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Trip Report Gruezi and daughter's amazing trip to Tanzania

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My 15-year-old daughter and I just returned from 3 weeks on a volunteer/cultural visit to Tanzania. We went through the organization Cross Cultural Solutions (CCS) and stayed in a home base just outside of Moshi. We had an amazing experience. I worked at a regional hospital there and my daughter taught at a pre-school at the local prison (for staff and inmates children).

It feels quite a challenge to describe everything about our experience in a Fodor's trip report, but I will summarize a few things by saying:

1. We loved the Tanzanians who were so friendly and welcoming to us. What a contrast to the reserved Swiss here in Switzerland where we live! We feel like we have more friends in Tanzania than anyplace else right now. Just thinking about all our new friends brings a smile to my face.

2. The children are so beautiful and friendly and my daughter soon earned the nickname Angelina Jolie in our group as she was pretty intent on bringing a bunch of her new little friends home with her. Children there are not taught to fear strangers and at any time will come up and hold your hand and walk with you in whatever direction you are going. The older children are so pleased to try out their English with you and very quickly are calling you friend and telling you they love you (love and like being basically the same word in Swahili).

3. The scenery is so different and we shall never forget the red clay, the banana trees, the mountains (although we saw very little of the cloud-covered Kilimanjaro) and the incredible sunsets.

4. We did one-day safaris to Ngorongoro Crater and to Tarangire and saw some more incredible scenery and tons of wildlife. Our guide was wonderful and we'd highly recommend him if anyone is interested. He drove very carefully which is important as the highway there is treacherous with many unsafe drivers and fatal accidents. We enjoyed the safaris, but not near as much as the drives through all the villages where we observed first-hand village and rural life.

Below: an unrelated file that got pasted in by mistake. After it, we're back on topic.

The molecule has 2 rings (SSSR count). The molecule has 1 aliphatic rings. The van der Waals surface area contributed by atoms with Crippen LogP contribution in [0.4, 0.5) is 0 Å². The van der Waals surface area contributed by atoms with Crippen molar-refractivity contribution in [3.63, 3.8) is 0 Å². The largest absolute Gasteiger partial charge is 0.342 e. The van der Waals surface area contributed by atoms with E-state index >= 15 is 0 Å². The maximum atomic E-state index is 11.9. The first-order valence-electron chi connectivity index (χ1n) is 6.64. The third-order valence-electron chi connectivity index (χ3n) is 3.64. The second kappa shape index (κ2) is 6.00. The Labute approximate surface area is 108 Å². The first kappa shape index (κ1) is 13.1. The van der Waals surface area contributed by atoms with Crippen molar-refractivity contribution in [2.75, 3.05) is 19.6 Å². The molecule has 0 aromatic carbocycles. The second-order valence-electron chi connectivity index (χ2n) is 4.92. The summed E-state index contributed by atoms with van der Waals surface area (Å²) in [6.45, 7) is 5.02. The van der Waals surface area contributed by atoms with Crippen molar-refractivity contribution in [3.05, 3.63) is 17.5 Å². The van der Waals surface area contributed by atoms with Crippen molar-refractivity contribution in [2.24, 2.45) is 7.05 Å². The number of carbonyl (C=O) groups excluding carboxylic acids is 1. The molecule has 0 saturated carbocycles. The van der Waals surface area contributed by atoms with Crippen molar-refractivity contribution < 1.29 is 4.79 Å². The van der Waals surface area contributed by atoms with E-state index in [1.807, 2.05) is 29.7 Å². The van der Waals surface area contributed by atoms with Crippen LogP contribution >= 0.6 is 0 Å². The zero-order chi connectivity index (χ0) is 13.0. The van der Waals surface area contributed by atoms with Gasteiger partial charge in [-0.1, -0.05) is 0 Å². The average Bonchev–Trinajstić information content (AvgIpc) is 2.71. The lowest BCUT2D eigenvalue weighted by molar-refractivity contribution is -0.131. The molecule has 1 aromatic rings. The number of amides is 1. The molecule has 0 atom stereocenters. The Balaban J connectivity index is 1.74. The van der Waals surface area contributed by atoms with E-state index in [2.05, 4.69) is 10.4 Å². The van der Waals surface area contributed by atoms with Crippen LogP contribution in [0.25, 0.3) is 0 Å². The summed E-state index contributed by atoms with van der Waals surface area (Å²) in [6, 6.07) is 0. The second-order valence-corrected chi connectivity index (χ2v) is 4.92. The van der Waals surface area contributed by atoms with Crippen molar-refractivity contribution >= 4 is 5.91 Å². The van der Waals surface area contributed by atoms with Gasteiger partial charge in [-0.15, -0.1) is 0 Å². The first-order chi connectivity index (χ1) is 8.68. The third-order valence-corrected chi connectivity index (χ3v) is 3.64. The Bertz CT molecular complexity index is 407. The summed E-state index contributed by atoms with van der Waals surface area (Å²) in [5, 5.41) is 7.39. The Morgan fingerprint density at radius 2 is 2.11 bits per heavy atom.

5. Health care is really a whole different world. As a nurse, I learned so much and felt really rather inept to help. Resources are very limited. I was so impressed by the health care workers who do so much with so very little in terms of diagnostics, supplies and equipment. Maternal and infant health and HIV are huge issues. I had learned a lot about both in school and at my current job with a pharmaceutical that provides vaccines to developing countries, but I really witnessed the reality first hand at the hospital in a way no paper, book or photo could adequately describe. Some of what I saw was pretty shocking and the images will stay with me for a long time.

6. Education is also very different. Students have small paper booklets for their work (kind of like the "blue books" we used in college for exams) which they must erase and re-use for lack of supplies. Corporal punishment is accepted and very common. Many children eat only the porridge served at lunchtime at school and are often hungry. The children wear uniforms to school and in the mornings it is wonderful to see them in their various school colors heading off to class and excitedly waving to us Wazungu (white people) in our van. Those in our group who taught at schools were greeted each morning by hordes of smiling excited children and lots of hugs.

7. The Maasai still live in huts made from sticks, sealed with cattle dung, and thatched roofs and have multiple wives. There is a strong division of labor - men with the livestock - women gathering water, cooking, building their huts. I saw young Maasai girls my daughters age and younger in the labor and delivery wards having babies. Tanzanian men who are Christian may not have multiple wives, but keeping other women is common as are having children with various women - sometimes supporting them, sometimes not. The life of a Tanzanian woman is typically a very hard one with few achieving more than primary education.

8. We had a brief lesson in carrying bananas on our heads and we were shocked how heavy a huge bunch of bananas are - made us appreciate even more the huge buckets of water, bags of maize, and in one case an entire bed we saw people carry on their heads!

I'm still processing everything we saw, experienced, and loved about Tanzania. I'd be happy to answer any questions anyone might have about visiting this country, our volunteering, the organization we were there with, etc. Just let me know what you want to hear about.

gruezi

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